According my research on the internet, Pow-wow is a spiritual ceremony that helping Native Americans connect their soul to the mother of the nature. By doing this typical dancing and singing, they belief spreading their soul to the nature, they are asking the mother of nature to give them health and energy. They are asking for heal their bodies and their soul or for better weather to make better foods. Moreover, they thanks to the nature for providing good food, health and energy for their life. Some other nations all over the world has same kind of this traditional belief. For example, years ago in Malaysia, when people found that their agriculture needs rain and it’s been a long time that the weather was warm, and it didn’t have rain enough, they started praying for rain together and ask God to bring them rain. Thousands of people prayed together on the streets for five days and rain started to drop at sixth day and continued for a week. It is inspirational. Environmental change is happening around us. The mother of nature needs our pray. Modern world had forgotten that the nature needs to keep connecting our spirits. We need to learn more about our ancestors to connect our soul and energy to the nature.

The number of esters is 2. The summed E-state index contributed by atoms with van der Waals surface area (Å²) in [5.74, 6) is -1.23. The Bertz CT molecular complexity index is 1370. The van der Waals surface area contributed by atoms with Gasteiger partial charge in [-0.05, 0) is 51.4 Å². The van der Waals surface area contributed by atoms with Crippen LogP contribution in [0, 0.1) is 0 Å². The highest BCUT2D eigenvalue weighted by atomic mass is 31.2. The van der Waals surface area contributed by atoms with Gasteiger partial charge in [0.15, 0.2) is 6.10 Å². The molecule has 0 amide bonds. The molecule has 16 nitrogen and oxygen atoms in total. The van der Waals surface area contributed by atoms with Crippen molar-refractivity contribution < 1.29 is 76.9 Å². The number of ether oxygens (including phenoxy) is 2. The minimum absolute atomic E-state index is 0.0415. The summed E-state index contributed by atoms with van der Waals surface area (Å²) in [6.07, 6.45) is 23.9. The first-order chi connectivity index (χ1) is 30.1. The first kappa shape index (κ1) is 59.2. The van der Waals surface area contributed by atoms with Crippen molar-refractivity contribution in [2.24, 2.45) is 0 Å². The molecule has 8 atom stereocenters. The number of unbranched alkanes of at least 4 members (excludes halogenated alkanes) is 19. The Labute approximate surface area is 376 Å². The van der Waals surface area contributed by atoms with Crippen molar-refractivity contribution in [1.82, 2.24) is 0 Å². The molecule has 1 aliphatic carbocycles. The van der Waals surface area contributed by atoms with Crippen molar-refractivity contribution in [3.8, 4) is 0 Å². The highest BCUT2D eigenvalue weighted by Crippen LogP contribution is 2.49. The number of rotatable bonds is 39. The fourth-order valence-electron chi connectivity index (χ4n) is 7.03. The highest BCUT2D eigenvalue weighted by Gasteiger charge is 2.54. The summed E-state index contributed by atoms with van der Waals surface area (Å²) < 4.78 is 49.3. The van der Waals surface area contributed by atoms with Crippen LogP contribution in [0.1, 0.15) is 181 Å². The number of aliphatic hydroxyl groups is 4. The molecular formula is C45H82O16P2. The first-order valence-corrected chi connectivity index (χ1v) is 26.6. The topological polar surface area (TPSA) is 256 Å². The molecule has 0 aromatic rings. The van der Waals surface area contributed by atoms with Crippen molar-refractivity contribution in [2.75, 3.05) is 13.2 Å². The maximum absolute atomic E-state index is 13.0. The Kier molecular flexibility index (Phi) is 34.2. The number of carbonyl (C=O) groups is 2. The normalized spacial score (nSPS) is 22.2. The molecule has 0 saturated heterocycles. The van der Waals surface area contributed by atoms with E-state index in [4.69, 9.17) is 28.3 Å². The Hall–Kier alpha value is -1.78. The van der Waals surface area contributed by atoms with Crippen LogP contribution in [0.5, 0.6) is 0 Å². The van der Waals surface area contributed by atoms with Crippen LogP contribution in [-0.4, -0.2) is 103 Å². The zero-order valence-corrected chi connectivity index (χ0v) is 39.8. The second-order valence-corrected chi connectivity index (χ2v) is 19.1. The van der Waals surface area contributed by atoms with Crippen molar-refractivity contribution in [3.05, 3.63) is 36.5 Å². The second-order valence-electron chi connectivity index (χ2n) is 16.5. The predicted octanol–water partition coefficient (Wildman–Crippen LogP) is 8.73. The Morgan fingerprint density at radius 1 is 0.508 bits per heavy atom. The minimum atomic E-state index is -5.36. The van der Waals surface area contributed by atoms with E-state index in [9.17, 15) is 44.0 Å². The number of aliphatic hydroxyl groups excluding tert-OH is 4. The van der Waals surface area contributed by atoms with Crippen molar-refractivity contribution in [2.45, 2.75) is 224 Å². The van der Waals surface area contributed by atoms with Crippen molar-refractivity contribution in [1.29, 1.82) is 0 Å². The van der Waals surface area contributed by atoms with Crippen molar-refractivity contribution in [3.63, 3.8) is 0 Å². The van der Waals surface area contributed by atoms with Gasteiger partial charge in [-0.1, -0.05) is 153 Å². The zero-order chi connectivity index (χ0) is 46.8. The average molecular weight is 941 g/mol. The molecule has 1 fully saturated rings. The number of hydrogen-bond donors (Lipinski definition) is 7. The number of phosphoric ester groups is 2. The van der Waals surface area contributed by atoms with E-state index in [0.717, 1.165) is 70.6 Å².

On the other hand, it is disappointing, when you see there are a lot of different days named by funny things, like National Ice cream day or National Cupcake day, on calendar. But, there is no National Pow-wow day! at least in this short research, I couldn't find any. I think American law makers must act and name a specific day, for this important historical culture, on the official U.S calendar. The United States is my home country now, and I love to learn more about its culture and history. If I find any Pow-wow event happening around, I would love to encourage my family and relatives to attend. Thanks to professor Diane Dunlap by bringing this cultural information to our class.

Posted by: Diane Dunlap, 11/11/2017 12:04:44 AM

2

Pow-wow by Shahab Pouladiankari